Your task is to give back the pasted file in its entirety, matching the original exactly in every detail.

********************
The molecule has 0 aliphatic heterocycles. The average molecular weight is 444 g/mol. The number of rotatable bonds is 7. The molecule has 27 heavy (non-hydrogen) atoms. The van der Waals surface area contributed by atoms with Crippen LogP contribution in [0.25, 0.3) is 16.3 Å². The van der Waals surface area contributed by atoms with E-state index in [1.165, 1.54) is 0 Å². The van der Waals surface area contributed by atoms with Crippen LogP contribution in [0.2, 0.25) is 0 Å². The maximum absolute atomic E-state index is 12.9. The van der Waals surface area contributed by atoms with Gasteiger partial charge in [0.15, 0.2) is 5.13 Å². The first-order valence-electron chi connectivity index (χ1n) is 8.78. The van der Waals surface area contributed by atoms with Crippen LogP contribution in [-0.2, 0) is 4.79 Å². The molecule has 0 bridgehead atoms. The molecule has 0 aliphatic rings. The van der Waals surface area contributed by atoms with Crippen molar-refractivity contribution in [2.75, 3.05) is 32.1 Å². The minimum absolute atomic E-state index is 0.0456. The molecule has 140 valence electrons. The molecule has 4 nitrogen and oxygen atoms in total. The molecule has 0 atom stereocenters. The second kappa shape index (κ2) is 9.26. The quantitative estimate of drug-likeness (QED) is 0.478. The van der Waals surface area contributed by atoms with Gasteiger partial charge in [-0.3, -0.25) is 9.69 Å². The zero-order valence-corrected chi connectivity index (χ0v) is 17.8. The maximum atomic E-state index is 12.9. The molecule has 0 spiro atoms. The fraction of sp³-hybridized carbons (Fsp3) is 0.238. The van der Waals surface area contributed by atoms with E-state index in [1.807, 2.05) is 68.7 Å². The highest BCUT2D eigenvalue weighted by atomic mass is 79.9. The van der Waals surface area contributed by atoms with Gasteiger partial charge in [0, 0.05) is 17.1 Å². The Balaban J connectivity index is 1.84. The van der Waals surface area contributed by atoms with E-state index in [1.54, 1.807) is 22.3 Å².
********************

The molecule has 0 aliphatic heterocycles. The average molecular weight is 444 g/mol. The number of rotatable bonds is 7. The molecule has 27 heavy (non-hydrogen) atoms. The van der Waals surface area contributed by atoms with Crippen LogP contribution in [0.25, 0.3) is 16.3 Å². The van der Waals surface area contributed by atoms with E-state index in [1.165, 1.54) is 0 Å². The van der Waals surface area contributed by atoms with Crippen LogP contribution in [0.2, 0.25) is 0 Å². The maximum absolute atomic E-state index is 12.9. The van der Waals surface area contributed by atoms with Gasteiger partial charge in [0.15, 0.2) is 5.13 Å². The first-order valence-electron chi connectivity index (χ1n) is 8.78. The van der Waals surface area contributed by atoms with Crippen LogP contribution in [-0.2, 0) is 4.79 Å². The molecule has 0 bridgehead atoms. The molecule has 0 aliphatic rings. The van der Waals surface area contributed by atoms with Crippen molar-refractivity contribution in [2.75, 3.05) is 32.1 Å². The minimum absolute atomic E-state index is 0.0456. The molecule has 140 valence electrons. The molecule has 4 nitrogen and oxygen atoms in total. The molecule has 0 atom stereocenters. The second kappa shape index (κ2) is 9.26. The quantitative estimate of drug-likeness (QED) is 0.478. The van der Waals surface area contributed by atoms with Gasteiger partial charge in [-0.3, -0.25) is 9.69 Å². The zero-order valence-corrected chi connectivity index (χ0v) is 17.8. The maximum atomic E-state index is 12.9. The molecule has 0 spiro atoms. The fraction of sp³-hybridized carbons (Fsp3) is 0.238. The van der Waals surface area contributed by atoms with E-state index in [1.807, 2.05) is 68.7 Å². The highest BCUT2D eigenvalue weighted by atomic mass is 79.9. The van der Waals surface area contributed by atoms with Gasteiger partial charge in [0, 0.05) is 17.1 Å². The Balaban J connectivity index is 1.84. The van der Waals surface area contributed by atoms with E-state index in [1.54, 1.807) is 22.3 Å².